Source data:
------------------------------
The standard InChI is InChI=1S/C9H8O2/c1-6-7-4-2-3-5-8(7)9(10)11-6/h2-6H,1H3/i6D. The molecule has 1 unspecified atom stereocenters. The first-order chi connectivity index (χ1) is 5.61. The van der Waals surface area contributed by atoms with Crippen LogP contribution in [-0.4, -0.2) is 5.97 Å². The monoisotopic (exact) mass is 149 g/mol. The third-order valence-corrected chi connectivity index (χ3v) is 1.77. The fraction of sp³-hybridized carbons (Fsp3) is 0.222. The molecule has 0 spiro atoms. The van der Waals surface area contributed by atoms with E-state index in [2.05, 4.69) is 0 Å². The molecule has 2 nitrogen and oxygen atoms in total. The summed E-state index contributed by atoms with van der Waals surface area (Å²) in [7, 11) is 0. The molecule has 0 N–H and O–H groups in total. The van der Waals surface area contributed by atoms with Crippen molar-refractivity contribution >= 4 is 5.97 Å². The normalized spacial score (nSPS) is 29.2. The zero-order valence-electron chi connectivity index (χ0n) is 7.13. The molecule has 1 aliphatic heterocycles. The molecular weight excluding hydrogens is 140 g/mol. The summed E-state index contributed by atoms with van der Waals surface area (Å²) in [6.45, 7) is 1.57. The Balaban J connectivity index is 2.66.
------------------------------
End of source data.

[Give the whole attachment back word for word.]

The standard InChI is InChI=1S/C9H8O2/c1-6-7-4-2-3-5-8(7)9(10)11-6/h2-6H,1H3/i6D. The molecule has 1 unspecified atom stereocenters. The first-order chi connectivity index (χ1) is 5.61. The van der Waals surface area contributed by atoms with Crippen LogP contribution in [-0.4, -0.2) is 5.97 Å². The monoisotopic (exact) mass is 149 g/mol. The third-order valence-corrected chi connectivity index (χ3v) is 1.77. The fraction of sp³-hybridized carbons (Fsp3) is 0.222. The molecule has 0 spiro atoms. The van der Waals surface area contributed by atoms with E-state index in [2.05, 4.69) is 0 Å². The molecule has 2 nitrogen and oxygen atoms in total. The summed E-state index contributed by atoms with van der Waals surface area (Å²) in [7, 11) is 0. The molecule has 0 N–H and O–H groups in total. The van der Waals surface area contributed by atoms with Crippen molar-refractivity contribution >= 4 is 5.97 Å². The normalized spacial score (nSPS) is 29.2. The zero-order valence-electron chi connectivity index (χ0n) is 7.13. The molecule has 1 aliphatic heterocycles. The molecular weight excluding hydrogens is 140 g/mol. The summed E-state index contributed by atoms with van der Waals surface area (Å²) in [6.45, 7) is 1.57. The Balaban J connectivity index is 2.66.